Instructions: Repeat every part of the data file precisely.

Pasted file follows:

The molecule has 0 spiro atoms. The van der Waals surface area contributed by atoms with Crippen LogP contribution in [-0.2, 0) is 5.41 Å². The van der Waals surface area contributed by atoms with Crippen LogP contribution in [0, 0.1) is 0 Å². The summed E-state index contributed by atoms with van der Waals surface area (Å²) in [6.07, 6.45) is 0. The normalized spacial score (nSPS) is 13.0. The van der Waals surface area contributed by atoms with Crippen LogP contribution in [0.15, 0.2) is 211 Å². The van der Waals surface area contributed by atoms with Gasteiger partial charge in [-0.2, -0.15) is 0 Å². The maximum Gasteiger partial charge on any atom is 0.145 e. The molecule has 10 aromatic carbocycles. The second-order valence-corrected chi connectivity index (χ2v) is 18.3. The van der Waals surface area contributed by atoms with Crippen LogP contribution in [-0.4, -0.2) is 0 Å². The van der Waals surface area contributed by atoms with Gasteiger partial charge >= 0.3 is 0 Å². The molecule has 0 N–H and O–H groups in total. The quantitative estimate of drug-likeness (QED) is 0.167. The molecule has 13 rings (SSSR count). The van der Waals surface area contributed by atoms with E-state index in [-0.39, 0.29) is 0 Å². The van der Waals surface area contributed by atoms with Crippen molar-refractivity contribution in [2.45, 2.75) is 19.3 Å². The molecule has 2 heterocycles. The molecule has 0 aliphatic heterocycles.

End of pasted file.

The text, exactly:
The molecule has 0 spiro atoms. The van der Waals surface area contributed by atoms with Crippen LogP contribution in [-0.2, 0) is 5.41 Å². The van der Waals surface area contributed by atoms with Crippen LogP contribution in [0, 0.1) is 0 Å². The summed E-state index contributed by atoms with van der Waals surface area (Å²) in [6.07, 6.45) is 0. The normalized spacial score (nSPS) is 13.0. The van der Waals surface area contributed by atoms with Crippen LogP contribution in [0.15, 0.2) is 211 Å². The van der Waals surface area contributed by atoms with Gasteiger partial charge in [-0.2, -0.15) is 0 Å². The maximum Gasteiger partial charge on any atom is 0.145 e. The molecule has 10 aromatic carbocycles. The second-order valence-corrected chi connectivity index (χ2v) is 18.3. The van der Waals surface area contributed by atoms with Crippen LogP contribution in [-0.4, -0.2) is 0 Å². The van der Waals surface area contributed by atoms with Gasteiger partial charge >= 0.3 is 0 Å². The molecule has 0 N–H and O–H groups in total. The quantitative estimate of drug-likeness (QED) is 0.167. The molecule has 13 rings (SSSR count). The van der Waals surface area contributed by atoms with E-state index in [-0.39, 0.29) is 0 Å². The van der Waals surface area contributed by atoms with Crippen molar-refractivity contribution in [2.45, 2.75) is 19.3 Å². The molecule has 2 heterocycles. The molecule has 0 aliphatic heterocycles.